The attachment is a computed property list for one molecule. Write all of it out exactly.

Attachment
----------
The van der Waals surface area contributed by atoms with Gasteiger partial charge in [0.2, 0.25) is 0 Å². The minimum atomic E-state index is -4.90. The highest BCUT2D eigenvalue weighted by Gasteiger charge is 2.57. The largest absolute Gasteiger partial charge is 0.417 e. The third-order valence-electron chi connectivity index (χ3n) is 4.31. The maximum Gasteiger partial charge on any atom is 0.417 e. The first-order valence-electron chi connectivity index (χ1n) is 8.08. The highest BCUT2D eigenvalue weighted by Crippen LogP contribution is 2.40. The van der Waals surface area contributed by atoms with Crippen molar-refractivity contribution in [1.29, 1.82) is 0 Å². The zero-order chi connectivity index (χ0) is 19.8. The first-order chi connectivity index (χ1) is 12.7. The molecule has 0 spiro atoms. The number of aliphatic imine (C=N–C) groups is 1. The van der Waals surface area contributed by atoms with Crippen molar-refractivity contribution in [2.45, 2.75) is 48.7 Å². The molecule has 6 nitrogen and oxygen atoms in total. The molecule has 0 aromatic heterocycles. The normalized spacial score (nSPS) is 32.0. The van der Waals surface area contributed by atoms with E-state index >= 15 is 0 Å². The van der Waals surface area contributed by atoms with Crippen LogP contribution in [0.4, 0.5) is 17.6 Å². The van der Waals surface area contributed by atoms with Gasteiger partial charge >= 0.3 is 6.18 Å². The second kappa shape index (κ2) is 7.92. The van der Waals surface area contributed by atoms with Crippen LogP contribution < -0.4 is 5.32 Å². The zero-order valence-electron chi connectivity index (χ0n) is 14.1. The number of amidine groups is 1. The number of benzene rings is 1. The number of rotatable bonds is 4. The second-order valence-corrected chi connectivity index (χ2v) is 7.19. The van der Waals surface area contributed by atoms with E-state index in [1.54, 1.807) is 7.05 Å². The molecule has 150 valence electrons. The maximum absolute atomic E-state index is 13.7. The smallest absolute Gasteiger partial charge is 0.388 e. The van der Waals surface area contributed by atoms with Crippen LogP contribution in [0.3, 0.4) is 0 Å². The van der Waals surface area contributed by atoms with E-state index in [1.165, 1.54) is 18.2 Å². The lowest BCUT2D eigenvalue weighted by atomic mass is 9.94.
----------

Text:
The van der Waals surface area contributed by atoms with Gasteiger partial charge in [0.2, 0.25) is 0 Å². The minimum atomic E-state index is -4.90. The highest BCUT2D eigenvalue weighted by Gasteiger charge is 2.57. The largest absolute Gasteiger partial charge is 0.417 e. The third-order valence-electron chi connectivity index (χ3n) is 4.31. The maximum Gasteiger partial charge on any atom is 0.417 e. The first-order valence-electron chi connectivity index (χ1n) is 8.08. The highest BCUT2D eigenvalue weighted by Crippen LogP contribution is 2.40. The van der Waals surface area contributed by atoms with Crippen molar-refractivity contribution in [1.29, 1.82) is 0 Å². The zero-order chi connectivity index (χ0) is 19.8. The first-order chi connectivity index (χ1) is 12.7. The molecule has 0 spiro atoms. The number of aliphatic imine (C=N–C) groups is 1. The van der Waals surface area contributed by atoms with Crippen molar-refractivity contribution in [2.45, 2.75) is 48.7 Å². The molecule has 6 nitrogen and oxygen atoms in total. The molecule has 0 aromatic heterocycles. The normalized spacial score (nSPS) is 32.0. The van der Waals surface area contributed by atoms with E-state index >= 15 is 0 Å². The van der Waals surface area contributed by atoms with Crippen LogP contribution in [0.4, 0.5) is 17.6 Å². The van der Waals surface area contributed by atoms with Gasteiger partial charge >= 0.3 is 6.18 Å². The second kappa shape index (κ2) is 7.92. The van der Waals surface area contributed by atoms with Crippen LogP contribution < -0.4 is 5.32 Å². The zero-order valence-electron chi connectivity index (χ0n) is 14.1. The number of amidine groups is 1. The number of benzene rings is 1. The number of rotatable bonds is 4. The second-order valence-corrected chi connectivity index (χ2v) is 7.19. The van der Waals surface area contributed by atoms with E-state index in [1.54, 1.807) is 7.05 Å². The molecule has 150 valence electrons. The maximum absolute atomic E-state index is 13.7. The smallest absolute Gasteiger partial charge is 0.388 e. The van der Waals surface area contributed by atoms with Crippen LogP contribution in [0.3, 0.4) is 0 Å². The van der Waals surface area contributed by atoms with E-state index in [1.165, 1.54) is 18.2 Å². The lowest BCUT2D eigenvalue weighted by atomic mass is 9.94.